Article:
Dwight averaged 27 points, 12.6 rebounds and 3.3 blocks while hitting over 60 percent from the field in those three games. Orlando won the first two to avoid elimination, but lost Game Six on Boston’s floor to end their season.
“I just think it’s going to all fall on me, you know, fall on my shoulders,” says Howard. “We can win multiple championships. Like I said, it all starts and finishes with the leader and I’m the leader of the team and I have to take responsibility for everything that happens.”
With so many expectations and the weight of an entire fan base and team counting on Dwight each game to produce, Orlando can only hope the pressure to succeed doesn’t wear on their young star. He does have a mean streak – any one of his flailing elbow’s victims will agree – but maybe Dwight really is too nice to get it done by himself. Maybe Superman 2.0 needs a dominant Justice League co-pilot to lead him through the playoffs and into the Promised Land. Shaq had Kobe and Dwyane. Garnett had Pierce. Duncan had Parker. Orlando has … balance.
The Magic have surrounded Dwight with arguably the best collection of all-around talent in the League, but a consistently dominant go-to star has yet to emerge. Hedo Turkoglu looked like he might have become that guy during Orlando’s 2009 run to the Finals, but he bolted out of Central Florida that summer, and 33-year-old Vince Carter is coming off the worst season of his career. Still, Howard whole-heartedly believes he can lead Orlando’s current squad to a ring, despite the growing concern that he often downplays his toughness.
Is Dwight too forgiving to get it done riding solo? It’s something that he’s ready to put firmly to rest once and for all.
Standing with shoulders the width of a dump truck, Howard is unstoppable and unmovable in the post. When he’s focused, there isn’t one defender this side of an agitated Shaq who can contain his explosiveness. So when he got punked by ESPN’s Skip Bayless online in late September for being too soft, it made an impression.
“At least I don’t look like Tarzan and sometimes play like Jane,” Bayless said to Howard over a video satellite feed.
“Sometimes play like Jane?” Is this what it’s come to?
Interesting, because over three rounds of the 2010 playoffs, Howard dropped over 18 points, 11 boards and three blocks per game on the Bobcats, Hawks and Celtics. All while fighting off double teams and defensive schemes aimed squarely at limiting his touches. Sure, Howard is prone to the occasional rough shooting night, but he remains perhaps the most feared individual force in the NBA. When he gets in a rhythm, destroying the opposition, there’s not too much anyone can do to stop him. It’s a detail that conference rivals like Josh Smith and Brook Lopez will freely admit.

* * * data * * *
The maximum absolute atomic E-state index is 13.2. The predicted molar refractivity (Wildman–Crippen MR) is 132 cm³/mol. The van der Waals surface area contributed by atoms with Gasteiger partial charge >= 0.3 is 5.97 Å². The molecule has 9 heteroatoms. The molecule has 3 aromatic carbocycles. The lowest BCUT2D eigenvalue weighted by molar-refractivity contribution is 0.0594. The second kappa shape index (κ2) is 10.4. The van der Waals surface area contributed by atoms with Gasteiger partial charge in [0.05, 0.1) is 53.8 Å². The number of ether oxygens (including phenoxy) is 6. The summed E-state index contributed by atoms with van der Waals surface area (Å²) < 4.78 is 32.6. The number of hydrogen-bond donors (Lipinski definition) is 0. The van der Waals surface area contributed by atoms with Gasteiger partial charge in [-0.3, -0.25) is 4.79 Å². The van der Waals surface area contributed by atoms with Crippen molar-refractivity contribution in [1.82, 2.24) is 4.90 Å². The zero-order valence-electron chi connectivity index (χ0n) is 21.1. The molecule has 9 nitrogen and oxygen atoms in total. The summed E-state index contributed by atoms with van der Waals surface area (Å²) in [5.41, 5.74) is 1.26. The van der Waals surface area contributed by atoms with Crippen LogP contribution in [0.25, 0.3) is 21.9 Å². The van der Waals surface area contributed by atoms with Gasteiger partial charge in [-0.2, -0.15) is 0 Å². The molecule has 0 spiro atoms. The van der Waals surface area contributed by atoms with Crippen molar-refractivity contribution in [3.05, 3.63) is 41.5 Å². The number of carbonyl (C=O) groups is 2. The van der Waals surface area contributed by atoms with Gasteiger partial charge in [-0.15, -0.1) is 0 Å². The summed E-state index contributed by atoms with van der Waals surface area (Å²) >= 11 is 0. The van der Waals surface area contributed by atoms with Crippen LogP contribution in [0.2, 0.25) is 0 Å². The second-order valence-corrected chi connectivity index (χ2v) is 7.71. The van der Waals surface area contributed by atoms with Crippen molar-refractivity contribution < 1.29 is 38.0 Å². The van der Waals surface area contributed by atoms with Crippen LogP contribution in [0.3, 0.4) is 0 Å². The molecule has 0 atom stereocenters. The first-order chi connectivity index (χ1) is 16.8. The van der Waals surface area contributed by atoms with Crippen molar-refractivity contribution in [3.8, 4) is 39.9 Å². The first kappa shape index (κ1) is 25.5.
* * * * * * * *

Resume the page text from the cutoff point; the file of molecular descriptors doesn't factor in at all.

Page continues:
“Saying ‘stop’ is such a bad word to use, but you gotta try and meet him early,” says Lopez, the New Jersey Nets’ franchise center. “He runs the floor very well and he’s fast, he’s strong and he’s athletic. You gotta meet him early and keep him from getting really deep post position and sealing. You gotta do a lot of your work early, because if you don’t you’re dead.”
“Just show him different looks,” says Smith, the Atlanta Hawks’ star who played with Howard on the juggernaut Atlanta Celtics AAU team in high school and finished second to Howard in last season’s NBA Defensive Player of the Year voting. “You gotta use your quickness, ’cause he’s strong and you can’t really just sit under and bang with him. Just try and frustrate him a little bit and get in his head.
“He’s pretty much the same since he’s been in high school,” Smith says. “He was a dominant player then and he’s a dominant player now. He’s added some more things to his game, and is one of the best – if not the best – big men in the game.”
As a rookie in 2004, Howard inherited a 21-win Orlando team that hadn’t gotten out of the first round of the playoffs since 1996. He took them to two consecutive Eastern Conference Finals and four consecutive trips to the postseason. That’s no Jane; that’s a straight beast.
“There’s always going to be people that doubt you,” says Howard. “The casual fan, I don’t think they understand how much work that we individually put in to be good players for the season. They don’t see that. Sometimes they see a loss and they see a bad game and they criticize us, and they don’t really understand what it takes to be at the top of your game.
“I think for me,” he goes on, “it’s just having total confidence in myself. In my game, in everything that I work on, but also having total confidence in trusting my teammates. And in doing that, you know, my team has to be like a machine.”
It’s a machine that Dwight has had to engineer and strengthen. Once his offseason travel schedule had slowed down, Dwight said he was in the gym “every night, regardless” working on his game at Orlando’s new arena. Free throws and shooting outside of the paint have always been Howard’s biggest weaknesses, admittedly, so it’s no surprise that he’s been almost exclusively focused on those areas. At the same time, the Magic need him less to be an offensive wizard and more for his intimidating presence on D.